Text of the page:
We used carbonate clumped isotope paleothermometry (11, 12) to constrain the precipitation temperatures of a suite of Late Ordovician–Early Silurian carbonates. This approach measures the state of ordering of heavy isotopes (Δ47) in carbonate minerals and is independent of the isotopic composition of water from which the minerals grew. Combination of this approach with conventional carbonate-water oxygen isotope paleothermometry thus provides a means for untangling trends in reservoir composition from those in temperature. To minimize the effects of burial diagenesis, we examined exceptionally fossiliferous and well-studied successions in the U.S. midcontinent and on Anticosti Island, Québec, Canada (13) (Fig. 1A and fig. S1), which have experienced relatively little sedimentary burial. To assay the quality of our proxy measurements, we sampled fossils from several taxonomic groups and surrounding sediments from a broad range of lithotypes and across a large range of preservation states to characterize diagenesis and vital effects (13) (figs. S2 and S3).

There is no evidence of a systematic burial overprint on Δ47 values in our data set. Similar ranges are recorded in the Vauréal Formation and the Jupiter Formation (Fig. 2A) (12) despite ~500 m of intervening strata in the Anticosti Basin (fig. S1). The highest Δ47 values (lowest temperatures) on Anticosti are not observed in the stratigraphically highest samples but rather in samples from the middle of the stratigraphic column. To confirm that Δ47 does capture known postdepositional thermal gradients, we sampled micritic carbonates from the Vauréal Formation that are intruded by a Jurassic-aged dike. Δ47 values immediately adjacent to the dike are the lowest in our entire data set, corresponding to precipitation temperatures exceeding 230°C, but inferred temperatures fall to 39°C within 14 m of the dike-country rock contact (fig. S4).

Fig. 2

(A) Δ47 values of all samples examined for this study, keyed to taxonomic group and preservation state, and plotted against stratigraphic position. (B) PC1 of log-transformed Mn, Fe, and Sr concentrations for a large subset (n = 52) of the samples shown in (A). PC1 explains 86% of variation in trace metal composition and receives strong positive loading from Mn and Fe and weak negative loading from Sr. Dashed lines indicate PC1 and Δ47 cutoffs for inclusion (shaded region) in paleoclimate reconstructions; H, Hirnantian; Rhudd, Rhuddanian; Aer, Aeronian. Ages within stages are interpolated on the basis of stratigraphic position.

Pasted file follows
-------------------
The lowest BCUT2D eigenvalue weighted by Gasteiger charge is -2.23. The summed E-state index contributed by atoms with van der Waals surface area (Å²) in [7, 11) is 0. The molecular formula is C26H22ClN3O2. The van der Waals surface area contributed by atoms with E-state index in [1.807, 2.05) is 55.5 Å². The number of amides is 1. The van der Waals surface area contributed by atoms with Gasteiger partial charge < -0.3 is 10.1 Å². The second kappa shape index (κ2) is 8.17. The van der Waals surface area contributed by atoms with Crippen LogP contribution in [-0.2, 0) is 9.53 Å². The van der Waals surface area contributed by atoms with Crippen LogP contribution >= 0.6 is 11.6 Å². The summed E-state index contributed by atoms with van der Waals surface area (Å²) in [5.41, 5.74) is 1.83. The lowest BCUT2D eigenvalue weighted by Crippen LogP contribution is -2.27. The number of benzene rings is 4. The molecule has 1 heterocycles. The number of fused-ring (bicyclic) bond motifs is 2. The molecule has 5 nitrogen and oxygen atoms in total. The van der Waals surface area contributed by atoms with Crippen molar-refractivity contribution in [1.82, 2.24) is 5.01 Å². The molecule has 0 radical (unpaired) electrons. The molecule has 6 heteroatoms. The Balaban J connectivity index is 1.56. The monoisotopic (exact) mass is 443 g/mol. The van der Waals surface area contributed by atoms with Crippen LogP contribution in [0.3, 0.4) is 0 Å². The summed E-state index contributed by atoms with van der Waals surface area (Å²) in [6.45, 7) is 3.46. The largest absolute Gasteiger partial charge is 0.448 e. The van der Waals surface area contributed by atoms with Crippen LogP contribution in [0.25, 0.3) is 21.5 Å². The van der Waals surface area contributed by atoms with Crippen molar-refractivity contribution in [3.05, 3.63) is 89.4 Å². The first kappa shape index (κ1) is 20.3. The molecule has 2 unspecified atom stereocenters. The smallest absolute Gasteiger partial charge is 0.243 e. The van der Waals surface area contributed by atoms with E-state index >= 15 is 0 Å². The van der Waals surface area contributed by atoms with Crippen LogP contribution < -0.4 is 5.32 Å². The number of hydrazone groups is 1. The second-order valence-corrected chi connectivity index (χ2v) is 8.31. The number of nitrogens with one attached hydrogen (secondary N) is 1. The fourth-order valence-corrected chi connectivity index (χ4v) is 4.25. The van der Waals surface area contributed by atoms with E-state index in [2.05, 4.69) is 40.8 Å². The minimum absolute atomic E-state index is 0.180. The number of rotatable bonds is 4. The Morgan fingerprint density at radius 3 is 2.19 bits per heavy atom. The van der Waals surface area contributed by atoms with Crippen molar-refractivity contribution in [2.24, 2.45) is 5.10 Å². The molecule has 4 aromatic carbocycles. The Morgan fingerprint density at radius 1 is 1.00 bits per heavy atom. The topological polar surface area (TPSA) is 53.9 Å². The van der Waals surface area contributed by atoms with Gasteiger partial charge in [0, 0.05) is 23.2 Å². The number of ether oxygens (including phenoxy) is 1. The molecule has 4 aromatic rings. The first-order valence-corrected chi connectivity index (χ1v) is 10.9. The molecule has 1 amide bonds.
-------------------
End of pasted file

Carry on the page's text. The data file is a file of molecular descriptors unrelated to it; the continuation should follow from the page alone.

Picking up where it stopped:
Δ47 values of skeletal carbonates range from 0.631 to 0.501 (Fig. 2 and table S1), corresponding to a temperature range from 28° to 64°C. This range implies a mixture of plausibly primary and diagenetically altered phases, the latter being typically depleted in both Δ47 and δ18O (fig. S5). Because diagenetic recrystallization of calcite tends to deplete Sr and enrich Mn and Fe (14, 15), we evaluated concentrations of these metals in a large and representative subset of our samples (13) (figs. S6 to S8). Most samples fall within the “well-preserved” compositional range identified by previous studies (fig. S6), but there is a strong relationship between the first principal component (PC1) of trace metal concentrations and Δ47: High PC1 values (low Sr and high Mn and Fe, fig. S7) are associated with higher precipitation temperatures and in many cases with textural evidence of diagenetic alteration (Fig. 2B). The highest Δ47 value and lowest PC1 value associated with texturally altered samples are 0.589 and –0.285, respectively. We therefore excluded all samples that fall outside this range from our reconstructions of ocean temperature and chemistry (Fig. 2B). We included samples that were not evaluated for trace metal concentration but that have Δ47 values higher than 0.589, but similar trends result if these samples are also excluded (fig. S9). Even the best-preserved samples likely contain small amounts of dispersed recrystallized phases that cannot easily be avoided given the large sample sizes required for adequately precise measurement of Δ47. Our temperature reconstructions should therefore be viewed as maximal SST estimates, and we base trend lines on the lowest-temperature samples from each stratigraphic interval.